Mining company commits $50,000 annually to Responsible Mining InitiativeApril 21, 2014
|Representatives from Unimin talk with a geology class about the new internships and scholarships they are creating specifically for UW-Eau Claire geology majors.
|Unimin representatives talk with Dr. J. Brian Mahoney, professor of geology, while touring the geology department during a recent campus visit.
EAU CLAIRE — A North American mining company with operations in Wisconsin is investing more than $50,000 annually in summer internships, scholarships and grants for geology students at the University of Wisconsin-Eau Claire.
Unimin announced this month that it will invest the monies through the new Responsible Mining Initiative being established at UW-Eau Claire.
UW-Eau Claire students selected for two summer internships with Unimin will earn $4,500 per month, or $13,500 for the summer. One student will be hired as a geology intern working in the company's Tunnel City mining operation, while the second student will work as an environmental intern at the company's offices in Mankato, Minn.
"This is an incredible opportunity for our students to gain valuable experience while also earning a significant stipend that will help them pay for college," said Dr. Kent Syverson, co-architect of the Responsible Mining Initiative and chair of UW-Eau Claire's geology department. "This kind of investment in internships specifically for UW-Eau Claire geology students is a major commitment to our program on the part of Unimin."
The company also has established several scholarships for UW-Eau Claire geology students. Five $1,000 scholarships will be awarded to incoming freshman geology majors, and four $2,500 scholarships will be available to sophomore geology majors.
Unimin officials say they expect the internships and scholarships to be offered yearly to UW-Eau Claire geology students.
In addition, the company announced that this year it will give $500 to every geology student who enrolls in the geology department's summer field camp, which takes 20 students to Montana for three weeks of geological field work.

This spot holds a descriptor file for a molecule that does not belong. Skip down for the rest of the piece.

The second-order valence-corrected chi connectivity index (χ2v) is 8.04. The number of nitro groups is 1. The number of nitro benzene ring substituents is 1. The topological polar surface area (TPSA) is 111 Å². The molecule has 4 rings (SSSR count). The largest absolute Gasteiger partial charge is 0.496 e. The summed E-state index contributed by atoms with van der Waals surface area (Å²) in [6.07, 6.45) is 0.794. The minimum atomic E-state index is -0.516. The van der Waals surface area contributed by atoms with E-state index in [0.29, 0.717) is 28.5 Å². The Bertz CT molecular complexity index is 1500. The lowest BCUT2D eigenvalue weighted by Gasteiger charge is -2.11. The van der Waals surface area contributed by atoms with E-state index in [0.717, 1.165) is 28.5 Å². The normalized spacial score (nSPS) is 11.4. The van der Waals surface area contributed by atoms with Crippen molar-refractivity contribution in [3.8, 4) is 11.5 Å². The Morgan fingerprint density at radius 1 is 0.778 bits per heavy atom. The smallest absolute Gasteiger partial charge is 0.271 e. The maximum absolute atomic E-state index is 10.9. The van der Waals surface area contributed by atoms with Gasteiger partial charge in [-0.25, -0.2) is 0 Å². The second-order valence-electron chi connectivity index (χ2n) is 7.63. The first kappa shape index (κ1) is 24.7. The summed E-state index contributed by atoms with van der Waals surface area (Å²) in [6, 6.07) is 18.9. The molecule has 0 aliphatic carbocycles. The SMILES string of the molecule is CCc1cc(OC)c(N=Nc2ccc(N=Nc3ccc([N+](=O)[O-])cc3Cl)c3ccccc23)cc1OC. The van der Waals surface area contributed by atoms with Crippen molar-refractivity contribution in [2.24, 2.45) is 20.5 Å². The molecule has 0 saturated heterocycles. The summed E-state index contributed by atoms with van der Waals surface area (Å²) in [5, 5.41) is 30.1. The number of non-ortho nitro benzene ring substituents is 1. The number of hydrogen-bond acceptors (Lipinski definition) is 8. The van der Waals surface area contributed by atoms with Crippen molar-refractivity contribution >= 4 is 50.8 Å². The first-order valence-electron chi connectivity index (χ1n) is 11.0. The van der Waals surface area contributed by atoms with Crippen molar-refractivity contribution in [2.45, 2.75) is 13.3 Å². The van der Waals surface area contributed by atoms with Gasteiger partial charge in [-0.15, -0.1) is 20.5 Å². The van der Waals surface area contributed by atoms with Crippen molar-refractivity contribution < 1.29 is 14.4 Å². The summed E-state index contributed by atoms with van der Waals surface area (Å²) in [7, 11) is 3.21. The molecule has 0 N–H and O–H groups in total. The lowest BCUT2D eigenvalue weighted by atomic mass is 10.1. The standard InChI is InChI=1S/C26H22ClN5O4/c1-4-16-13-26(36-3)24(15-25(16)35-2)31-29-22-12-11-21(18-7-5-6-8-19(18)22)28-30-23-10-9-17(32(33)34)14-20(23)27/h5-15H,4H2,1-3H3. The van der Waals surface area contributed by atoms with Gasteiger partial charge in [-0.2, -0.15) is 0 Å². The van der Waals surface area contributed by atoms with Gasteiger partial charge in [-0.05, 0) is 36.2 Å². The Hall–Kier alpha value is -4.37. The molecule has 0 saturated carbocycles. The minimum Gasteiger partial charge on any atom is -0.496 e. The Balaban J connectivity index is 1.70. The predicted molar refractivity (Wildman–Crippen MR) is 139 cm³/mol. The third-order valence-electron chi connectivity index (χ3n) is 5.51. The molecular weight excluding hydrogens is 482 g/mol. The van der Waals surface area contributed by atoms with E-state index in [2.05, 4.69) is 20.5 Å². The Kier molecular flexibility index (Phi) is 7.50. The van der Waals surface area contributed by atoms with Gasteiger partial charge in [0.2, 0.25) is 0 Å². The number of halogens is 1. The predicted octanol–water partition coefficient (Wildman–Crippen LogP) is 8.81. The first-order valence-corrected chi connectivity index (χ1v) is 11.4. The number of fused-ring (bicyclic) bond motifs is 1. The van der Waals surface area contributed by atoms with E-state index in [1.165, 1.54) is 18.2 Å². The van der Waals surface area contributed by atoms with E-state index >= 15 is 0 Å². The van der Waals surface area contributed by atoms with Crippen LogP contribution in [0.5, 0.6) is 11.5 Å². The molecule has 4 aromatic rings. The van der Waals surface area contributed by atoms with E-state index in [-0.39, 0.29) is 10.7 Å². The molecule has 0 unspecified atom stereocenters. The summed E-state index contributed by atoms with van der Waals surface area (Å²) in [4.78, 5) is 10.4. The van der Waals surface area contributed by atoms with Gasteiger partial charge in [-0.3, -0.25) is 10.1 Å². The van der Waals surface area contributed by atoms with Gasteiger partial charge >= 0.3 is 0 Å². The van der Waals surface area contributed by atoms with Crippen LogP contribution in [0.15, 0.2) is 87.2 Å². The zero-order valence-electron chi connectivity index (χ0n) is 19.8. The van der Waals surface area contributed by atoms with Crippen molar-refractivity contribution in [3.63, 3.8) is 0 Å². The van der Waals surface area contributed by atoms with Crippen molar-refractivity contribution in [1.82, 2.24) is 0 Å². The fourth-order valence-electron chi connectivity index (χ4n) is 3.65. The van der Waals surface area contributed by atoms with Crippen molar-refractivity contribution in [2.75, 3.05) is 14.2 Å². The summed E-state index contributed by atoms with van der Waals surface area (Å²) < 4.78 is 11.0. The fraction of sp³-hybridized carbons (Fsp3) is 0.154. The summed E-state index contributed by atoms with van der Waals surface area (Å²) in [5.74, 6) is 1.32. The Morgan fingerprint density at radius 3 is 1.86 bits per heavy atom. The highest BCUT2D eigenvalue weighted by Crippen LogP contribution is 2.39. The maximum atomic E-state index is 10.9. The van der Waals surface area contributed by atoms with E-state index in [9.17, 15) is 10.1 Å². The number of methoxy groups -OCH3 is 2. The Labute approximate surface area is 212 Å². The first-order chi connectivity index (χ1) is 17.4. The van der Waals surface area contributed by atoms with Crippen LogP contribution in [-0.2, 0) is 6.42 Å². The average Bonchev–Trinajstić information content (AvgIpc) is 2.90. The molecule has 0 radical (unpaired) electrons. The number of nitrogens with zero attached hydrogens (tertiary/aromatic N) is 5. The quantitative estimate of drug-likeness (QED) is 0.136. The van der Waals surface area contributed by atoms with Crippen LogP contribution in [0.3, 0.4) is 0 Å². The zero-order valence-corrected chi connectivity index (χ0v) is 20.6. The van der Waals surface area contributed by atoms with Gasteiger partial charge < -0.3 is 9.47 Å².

"Unimin is very excited to be part of UW-Eau Claire's Responsible Mining Initiative," Chris Axness, plant manager for Unimin's Tunnel City sand mining operation, said during a campus visit that allowed him to talk with students and faculty. "With its emphasis on using evidence-based information to minimize environmental impacts from mining, this is exactly the kind of program we want to support."
The company's decision to provide ongoing scholarships and internships specifically for UW-Eau Claire students reflects the strength of the university's reputation for preparing its students to succeed after graduation, said Dr. Mike Carney, associate vice chancellor for curriculum, internationalization and immersion
"Unimin's investment in UW-Eau Claire demonstrates that they see the quality of our geology program and the students it produces, and that those students are great candidates to be their next generation of employees," Carney said.
UW-Eau Claire began establishing its Responsible Mining Initiative after receiving funding in fall 2013 from the UW System Economic Development Incentive Grant program. The mining initiative received $451,000 in grant monies to focus on workforce development to meet the needs of the environmental consulting industry and the emerging mining industry.
Through outreach, education and internships, the initiative will provide a comprehensive educational program in economic mineral resources, responsible mining practices, environmental protection and governmental regulation, Syverson said.
Modern mining is a highly complex process with many regulations intended to minimize environmental impacts, said Syverson, who is regularly consulted by counties and companies in Wisconsin and beyond regarding the environmental impact of mining.
"It's vital that resources are extracted in an environmentally safe and low-impact manner, and responsible mining operations are a major focus in the modern mining and natural resources industry," Syverson said. "Responsible mining requires professionals with backgrounds in a range of science fields including geology, hydrogeology, restorative ecology and regulatory policy, as well as strong communication skills. But a dedicated program that provides the necessary training has not existed in the Upper Midwest."